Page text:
Gulzar added that it would take a Kashmiri to understand the typical problems of their home to design a business that truly caters its people. Mostly because it's a lot of work.

"We know the difficulties, the political instability. Our riders, currently about 85, are treated differently by security personnel… Recently, some of our riders were thrown into jail without much of an explanation. Sometimes security personnel open food packages," he said.

It takes a special kind of commitment to keep going on, said Gulzar. For example, after a series of targeted killings rocked Kashmir in the first week of October, police started apprehending several bike borne riders and throwing them in jail. The police had justified the crackdown by stating that the assailants were mostly bike borne.

"So when we can, we quickly send another rider to collect the food while the detained driver and us negotiate with the police. The customers get angry and complain that the food has gone cold," Gulzar said.

And on several occasions security personnel rip open food packets to check — these losses, now increasing by the day — have to be borne by Gulzar's company.

While Gatoes has not had to spend a lot on marketing yet — their business became popular mostly word-of-mouth — the restrictions on the internet and the security clampdowns have severely affected growth. "We do 1000 deliveries every day, just 10% of our daily target of 10,000," Gulzar said.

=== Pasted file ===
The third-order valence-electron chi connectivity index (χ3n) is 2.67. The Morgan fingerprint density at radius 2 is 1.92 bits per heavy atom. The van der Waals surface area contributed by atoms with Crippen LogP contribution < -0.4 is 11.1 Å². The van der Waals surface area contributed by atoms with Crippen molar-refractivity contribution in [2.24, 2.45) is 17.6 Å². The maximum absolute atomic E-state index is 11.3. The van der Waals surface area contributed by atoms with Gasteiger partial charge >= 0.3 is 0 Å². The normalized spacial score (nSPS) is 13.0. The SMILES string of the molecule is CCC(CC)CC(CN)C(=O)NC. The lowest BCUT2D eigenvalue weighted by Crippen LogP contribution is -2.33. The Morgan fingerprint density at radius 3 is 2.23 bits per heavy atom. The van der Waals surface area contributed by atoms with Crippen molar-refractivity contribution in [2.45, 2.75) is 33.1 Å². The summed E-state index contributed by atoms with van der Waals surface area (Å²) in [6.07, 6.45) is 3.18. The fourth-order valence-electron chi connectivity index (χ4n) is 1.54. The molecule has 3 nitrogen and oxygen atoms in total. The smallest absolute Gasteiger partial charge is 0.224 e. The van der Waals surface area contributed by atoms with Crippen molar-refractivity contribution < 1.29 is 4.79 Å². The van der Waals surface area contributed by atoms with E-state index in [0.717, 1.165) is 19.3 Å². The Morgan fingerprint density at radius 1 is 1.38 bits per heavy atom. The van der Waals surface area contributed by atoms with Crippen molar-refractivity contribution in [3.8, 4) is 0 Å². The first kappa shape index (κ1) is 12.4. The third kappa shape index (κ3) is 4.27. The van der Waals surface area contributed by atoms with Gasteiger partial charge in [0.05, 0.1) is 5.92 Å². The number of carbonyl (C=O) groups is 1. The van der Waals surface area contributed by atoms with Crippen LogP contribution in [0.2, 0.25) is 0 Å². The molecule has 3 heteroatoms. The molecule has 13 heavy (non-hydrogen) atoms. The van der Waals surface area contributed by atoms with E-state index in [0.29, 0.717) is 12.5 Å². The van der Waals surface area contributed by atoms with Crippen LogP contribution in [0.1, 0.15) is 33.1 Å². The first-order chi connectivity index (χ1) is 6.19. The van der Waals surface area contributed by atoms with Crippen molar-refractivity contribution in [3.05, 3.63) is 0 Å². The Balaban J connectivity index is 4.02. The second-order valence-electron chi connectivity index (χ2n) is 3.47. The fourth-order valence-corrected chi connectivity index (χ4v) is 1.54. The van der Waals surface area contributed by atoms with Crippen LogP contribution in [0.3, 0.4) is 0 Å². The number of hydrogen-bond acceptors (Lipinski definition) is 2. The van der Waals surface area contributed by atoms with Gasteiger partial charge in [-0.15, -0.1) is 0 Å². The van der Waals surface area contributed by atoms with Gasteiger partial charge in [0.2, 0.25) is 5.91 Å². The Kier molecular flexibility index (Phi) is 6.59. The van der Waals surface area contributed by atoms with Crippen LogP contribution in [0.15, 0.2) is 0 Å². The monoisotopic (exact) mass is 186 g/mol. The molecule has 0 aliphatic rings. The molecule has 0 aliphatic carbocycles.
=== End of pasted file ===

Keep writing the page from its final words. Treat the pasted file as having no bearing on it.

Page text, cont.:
Innovations In The Past

The first lockdown in India in 2020 due to the Covid-19 meant schools in Kashmir that was closed for almost a year already, following the abrogation of article 370, was to remain shut. But it was only when schools elsewhere started going online, that some schools in Kashmir tried to start online classes.

The transition wasn't smooth.

The slow internet bandwidth Mubeen Masudi had did not support seamless uploading or functioning of the online education modules he wanted to use to teach students of his coaching institute in Kashmir. Masudi has been coaching students for national entrance exams and IIT entrance for over a decade and during the lockdown also volunteered to teach high school students who had been missing crucial time in school.

"Most education tools are primarily developed in the West or by being inspired by those," he pointed out. "In the West, all tools are developed based on the assumption that internet infrastructure is amazing or that even if it isn't, it will improve in a few years," Masudi said.